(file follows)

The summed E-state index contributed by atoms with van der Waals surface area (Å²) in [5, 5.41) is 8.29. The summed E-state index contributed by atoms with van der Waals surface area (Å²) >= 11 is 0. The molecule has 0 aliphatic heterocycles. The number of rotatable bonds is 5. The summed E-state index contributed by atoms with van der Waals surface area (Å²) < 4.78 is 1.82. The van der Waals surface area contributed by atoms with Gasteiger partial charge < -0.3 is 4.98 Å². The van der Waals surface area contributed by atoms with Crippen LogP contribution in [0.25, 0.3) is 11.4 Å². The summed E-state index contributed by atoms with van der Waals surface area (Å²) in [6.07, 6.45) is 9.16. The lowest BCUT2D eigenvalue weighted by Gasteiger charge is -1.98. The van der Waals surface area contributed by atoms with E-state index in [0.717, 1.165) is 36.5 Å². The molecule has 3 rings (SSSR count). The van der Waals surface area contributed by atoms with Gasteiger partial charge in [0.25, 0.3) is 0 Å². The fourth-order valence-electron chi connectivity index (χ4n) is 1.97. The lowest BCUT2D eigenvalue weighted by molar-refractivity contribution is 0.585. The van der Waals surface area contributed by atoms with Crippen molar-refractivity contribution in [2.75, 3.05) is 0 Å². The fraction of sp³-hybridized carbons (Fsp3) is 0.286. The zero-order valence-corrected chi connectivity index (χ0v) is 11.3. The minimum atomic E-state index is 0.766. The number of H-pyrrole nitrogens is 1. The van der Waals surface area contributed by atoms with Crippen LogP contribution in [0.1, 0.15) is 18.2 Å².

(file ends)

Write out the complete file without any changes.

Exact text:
The summed E-state index contributed by atoms with van der Waals surface area (Å²) in [5, 5.41) is 8.29. The summed E-state index contributed by atoms with van der Waals surface area (Å²) >= 11 is 0. The molecule has 0 aliphatic heterocycles. The number of rotatable bonds is 5. The summed E-state index contributed by atoms with van der Waals surface area (Å²) < 4.78 is 1.82. The van der Waals surface area contributed by atoms with Gasteiger partial charge < -0.3 is 4.98 Å². The van der Waals surface area contributed by atoms with Crippen LogP contribution in [0.25, 0.3) is 11.4 Å². The summed E-state index contributed by atoms with van der Waals surface area (Å²) in [6.07, 6.45) is 9.16. The lowest BCUT2D eigenvalue weighted by Gasteiger charge is -1.98. The van der Waals surface area contributed by atoms with E-state index in [0.717, 1.165) is 36.5 Å². The molecule has 3 rings (SSSR count). The van der Waals surface area contributed by atoms with Gasteiger partial charge in [0.25, 0.3) is 0 Å². The fourth-order valence-electron chi connectivity index (χ4n) is 1.97. The lowest BCUT2D eigenvalue weighted by molar-refractivity contribution is 0.585. The van der Waals surface area contributed by atoms with Crippen molar-refractivity contribution in [2.75, 3.05) is 0 Å². The fraction of sp³-hybridized carbons (Fsp3) is 0.286. The zero-order valence-corrected chi connectivity index (χ0v) is 11.3. The minimum atomic E-state index is 0.766. The number of H-pyrrole nitrogens is 1. The van der Waals surface area contributed by atoms with Crippen LogP contribution in [0.1, 0.15) is 18.2 Å².